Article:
Knowledge economy promotes and encourages research collaboration, knowledge transfer and sharing of ideas amongst researchers at home institutions, nationally and internationally. In this case, social media are used to connect and to find collaborators globally at the comfort of the researcher’s space. Also, it facilitates collaboration and communication processes between spatially separated groups and nations (Bastalich 2010)


Some researchers already have social media such as Twitter, Facebook, blogs, google plus, LinkedIn, Academic edu, research gate or any other social media but they do not use these accounts for scholarly communication. Lack of time should not be an excuse for not promoting research work on these platforms. Time can be made, if a researcher uses Facebook or twitter or WhatsApp for his personal communication then there’s enough time to use social media for scholarly communication, and to connect and network with experts within the research field. So much has been written on how to and why you have to use social media for research purposes. Professor Waldo Krugell (2013a) of NWU School of Economics gives a very interesting overview of how social media can benefit your research.


Blogging allows a researcher to post topics of his research interests, conference experiences and it gives followers an advantage to respond or debate issues. It may be subject specific or generic about things that interest the researcher. Actually, I find blogging as another way of transferring tacit knowledge to the next person as it allows your follows to and fro conversation. Some people find it time consuming as it requires one to keep on communicating with the followers. This insight is very helpful to start going with blogging (Dunleavy, 2016) how you can use time to write a blogpost from journal article .

Alternative social media can be used such as Twitter which has 140 characters and it’s not necessary to use all characters but a link to the publication is sufficient. Twitter allows one to add links to resources, publications, news, audio visual etc. So much can be done to twitter to bring the followers up-to-date. A researcher can #hashtag the conference proceedings and link his conference paper with a #hashtag so it can be easily retrieved. If updating all the social media accounts is a nuisance you may decide to update one account and link all accounts to one or share your post from one account to other accounts. Example, if you have a blog, any published post on the blog can be shared with all other accounts.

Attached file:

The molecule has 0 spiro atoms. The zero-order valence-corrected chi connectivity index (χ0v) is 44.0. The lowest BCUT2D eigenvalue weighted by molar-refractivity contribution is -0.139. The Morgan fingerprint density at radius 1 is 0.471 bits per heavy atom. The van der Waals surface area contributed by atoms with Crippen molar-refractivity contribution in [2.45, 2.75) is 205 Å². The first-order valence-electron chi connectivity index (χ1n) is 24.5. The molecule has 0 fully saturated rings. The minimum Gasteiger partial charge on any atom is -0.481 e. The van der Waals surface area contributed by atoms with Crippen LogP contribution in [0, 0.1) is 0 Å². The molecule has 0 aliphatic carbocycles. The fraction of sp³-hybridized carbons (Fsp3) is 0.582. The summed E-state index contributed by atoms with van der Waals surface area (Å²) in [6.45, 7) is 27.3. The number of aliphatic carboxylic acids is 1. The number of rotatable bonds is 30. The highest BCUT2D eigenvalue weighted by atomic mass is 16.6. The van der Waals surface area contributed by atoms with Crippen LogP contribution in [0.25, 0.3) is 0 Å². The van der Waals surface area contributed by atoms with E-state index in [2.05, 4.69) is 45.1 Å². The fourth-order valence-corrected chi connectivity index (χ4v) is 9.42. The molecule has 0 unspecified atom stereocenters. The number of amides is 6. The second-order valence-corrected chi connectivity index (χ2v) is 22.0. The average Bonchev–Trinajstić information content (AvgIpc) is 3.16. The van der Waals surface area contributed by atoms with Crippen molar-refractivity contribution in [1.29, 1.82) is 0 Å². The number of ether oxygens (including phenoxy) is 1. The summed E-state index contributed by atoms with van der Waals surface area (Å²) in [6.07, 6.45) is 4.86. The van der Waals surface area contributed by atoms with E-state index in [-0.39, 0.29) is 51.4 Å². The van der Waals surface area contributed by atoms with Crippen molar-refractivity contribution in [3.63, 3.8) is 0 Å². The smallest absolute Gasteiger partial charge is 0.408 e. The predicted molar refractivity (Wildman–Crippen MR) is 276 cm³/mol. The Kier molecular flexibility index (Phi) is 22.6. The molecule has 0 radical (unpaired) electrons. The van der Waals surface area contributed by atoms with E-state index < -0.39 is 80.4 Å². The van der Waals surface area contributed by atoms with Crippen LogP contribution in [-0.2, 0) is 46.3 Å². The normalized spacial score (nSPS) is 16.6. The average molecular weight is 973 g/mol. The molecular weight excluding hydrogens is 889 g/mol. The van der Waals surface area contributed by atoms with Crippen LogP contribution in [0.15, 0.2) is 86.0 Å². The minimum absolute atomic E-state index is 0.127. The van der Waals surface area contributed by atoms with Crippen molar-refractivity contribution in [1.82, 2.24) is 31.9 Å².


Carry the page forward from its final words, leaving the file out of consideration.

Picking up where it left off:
A conference paper uploaded on slide share, research gate, LinkedIn etc. a researcher gains metrics for the likes and shares, downloads etc. The competition is very high in research, it’s either you publish or perish, nonetheless (Krugell, 2013b) in his paper “Publish or Perish – can social media save your life?” provides why researcher’s should consider using social media in their life time.

Traditional ways of publishing are no longer the only way to gain impact, social media provides alternative metrics (Almetrics) which measure the mentions on mass media, shares, clicks views, saves, and downloads etc. on social media which increases the impact. Researcher can use Impactstory to track where the researcher has been cited or mentioned, saved, downloads viewed, etc.


Bastalich, W.  2010.  Knowledge economy and research innovation.  Studies in higher education, 35(7):845-857.

Dunleavy, P.  2016.  How to write a blogpost from your journal article in eleven easy steps.  Date of access: 07 Sept 2016.

Krugell, W.F.  2013a.  Chalk dust to star dust – How social media can benefit your research.  Date of access: 07 Sept. 2016.

Krugell, W.F.  2013b.  Publish or Perish – can social media save your life. Date of access: 07 Sept. 2016.

NWU Libraries research week

NWU libraries (Potch campus) held a research week on 15-19 August 2016.  The aim of the research week was to develop the capabilities of researchers and postgraduate students in their research journey and to promote the research support services available within the University.

Facilitators from the writing lab, copyright office, e-research, and library conducted hands-on workshops and information sharing sessions. Experienced researchers shared their topics of interest to build capacity of the 21st century researcher. Researchers and postgraduate students got an opportunity to debate research issues on the topics presented. The attendees proposed that similar sessions and workshops should be presented throughout the year. However, we have sessions such as EndNote, citing and referencing, MS Word Postgraduate templates which are conducted every month.  Our aim is to support researchers whenever there’s a need, therefore the proposed matter will be taken into consideration.